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[GreenYes] Tire Recycling
     According to the 12/5/02 Wall Street Journal ("States' Fee Programs for
Tires Yield Big Gain in Recycling Rate," by John Fialka) --
"The nation's rate of recycling materials or products from worn-out tires
has tripled since 1990, reducing or eliminating huge piles of old tires that
once dotted the landscape.

According to a report issued by the Rubber Manufacturers Association, state
programs that charge a small recycling fee for new tires have created
markets for old tires , ranging from electricity production to more
shock-absorbing and durable athletic fields. In 1990, only 25% of scrap
tires were reused. Last year, the reuse rate rose to 78%.

The result leaves only nine states with large standing piles of discarded
tires , a group led by Texas, New York and Michigan. "There are 50 different
tire-disposal programs out there. No two of them are alike," explained
Michael Blumenthal, a senior technical director for the rubber association,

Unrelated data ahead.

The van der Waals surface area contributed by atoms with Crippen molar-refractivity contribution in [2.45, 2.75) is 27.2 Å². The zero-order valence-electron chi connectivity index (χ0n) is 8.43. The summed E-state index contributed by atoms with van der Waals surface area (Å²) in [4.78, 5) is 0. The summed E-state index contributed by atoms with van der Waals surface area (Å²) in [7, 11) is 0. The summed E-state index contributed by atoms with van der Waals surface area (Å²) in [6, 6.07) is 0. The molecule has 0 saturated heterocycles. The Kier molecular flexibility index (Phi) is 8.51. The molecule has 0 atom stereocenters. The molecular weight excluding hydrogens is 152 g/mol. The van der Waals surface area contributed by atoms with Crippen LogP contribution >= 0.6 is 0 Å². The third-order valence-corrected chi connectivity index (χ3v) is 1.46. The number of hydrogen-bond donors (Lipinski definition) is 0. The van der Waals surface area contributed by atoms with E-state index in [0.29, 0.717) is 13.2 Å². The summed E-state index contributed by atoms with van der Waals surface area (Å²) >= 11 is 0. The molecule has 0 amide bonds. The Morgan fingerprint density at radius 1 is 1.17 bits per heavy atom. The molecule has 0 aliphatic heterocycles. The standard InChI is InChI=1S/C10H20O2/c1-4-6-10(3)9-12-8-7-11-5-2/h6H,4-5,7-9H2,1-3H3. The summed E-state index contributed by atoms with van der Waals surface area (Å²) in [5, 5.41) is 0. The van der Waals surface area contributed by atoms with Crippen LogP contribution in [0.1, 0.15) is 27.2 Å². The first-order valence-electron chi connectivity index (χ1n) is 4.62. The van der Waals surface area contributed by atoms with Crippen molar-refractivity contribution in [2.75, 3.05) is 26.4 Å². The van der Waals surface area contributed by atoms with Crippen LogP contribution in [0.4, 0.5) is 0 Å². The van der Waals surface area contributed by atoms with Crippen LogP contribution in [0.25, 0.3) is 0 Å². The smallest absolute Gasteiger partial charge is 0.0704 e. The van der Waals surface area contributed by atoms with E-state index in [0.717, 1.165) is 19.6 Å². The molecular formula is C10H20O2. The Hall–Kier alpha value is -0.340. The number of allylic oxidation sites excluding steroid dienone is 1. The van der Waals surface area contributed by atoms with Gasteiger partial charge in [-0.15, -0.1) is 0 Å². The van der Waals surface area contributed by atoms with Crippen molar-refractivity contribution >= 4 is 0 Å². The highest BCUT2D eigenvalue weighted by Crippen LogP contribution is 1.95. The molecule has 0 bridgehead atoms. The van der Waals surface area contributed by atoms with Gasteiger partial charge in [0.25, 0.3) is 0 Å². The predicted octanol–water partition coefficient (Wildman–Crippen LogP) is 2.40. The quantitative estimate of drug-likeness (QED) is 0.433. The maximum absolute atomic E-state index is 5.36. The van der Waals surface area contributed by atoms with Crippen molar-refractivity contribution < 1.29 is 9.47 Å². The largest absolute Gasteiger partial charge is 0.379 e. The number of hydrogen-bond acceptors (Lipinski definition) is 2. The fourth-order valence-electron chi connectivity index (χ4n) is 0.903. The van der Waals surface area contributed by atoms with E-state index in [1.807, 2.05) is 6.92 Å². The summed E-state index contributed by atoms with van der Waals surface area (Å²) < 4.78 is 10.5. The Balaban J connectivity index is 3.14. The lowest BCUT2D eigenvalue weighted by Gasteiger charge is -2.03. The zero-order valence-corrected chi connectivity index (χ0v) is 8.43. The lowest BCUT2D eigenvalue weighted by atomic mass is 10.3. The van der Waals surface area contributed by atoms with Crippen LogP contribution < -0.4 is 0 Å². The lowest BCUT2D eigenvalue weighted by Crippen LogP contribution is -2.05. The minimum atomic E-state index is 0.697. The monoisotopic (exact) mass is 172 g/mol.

which has provided research and technical advice to the states.

Since 1994, the number of scrap tires that were accumulating in standing
piles has dropped from an estimated 800 million to about 300 million,
according to the association. Because tires have a higher energy content
than coal, the standing piles present a major fire and environmental hazard.
When water collects in old tires , massive piles also function as a breeding
ground for mosquitoes.

Mr. Blumenthal credits Minnesota's legislature with creating the pioneer
tire-reuse program in 1985. "They wrote the book," he said, explaining that
the state imposed a $1 fee on consumers for each new tire and used the money
to find uses for the four million tires scrapped there every year.

The Minnesota program cleaned up the state's tire piles and found so many
paying markets for old tires that the state has since eliminated the fee.
Illinois's program, which copied Minnesota's approach, has been so
effective, according to Mr. Blumenthal, that the state exhausted its
scrap-tire supply and now imports about six million old tires from other
states to feed its markets. Companies that reuse old tires include
utilities, which burn them to make electricity, and cement manufacturers,
which bake them in kilns with other ingredients to produce Portland cement.


Peter Anderson
4513 Vernon Blvd. Suite 15
Madison, WI 53705
Ph:    (608) 231-1100
Fax:   (608) 233-0011
Cell    (608) 438-9062

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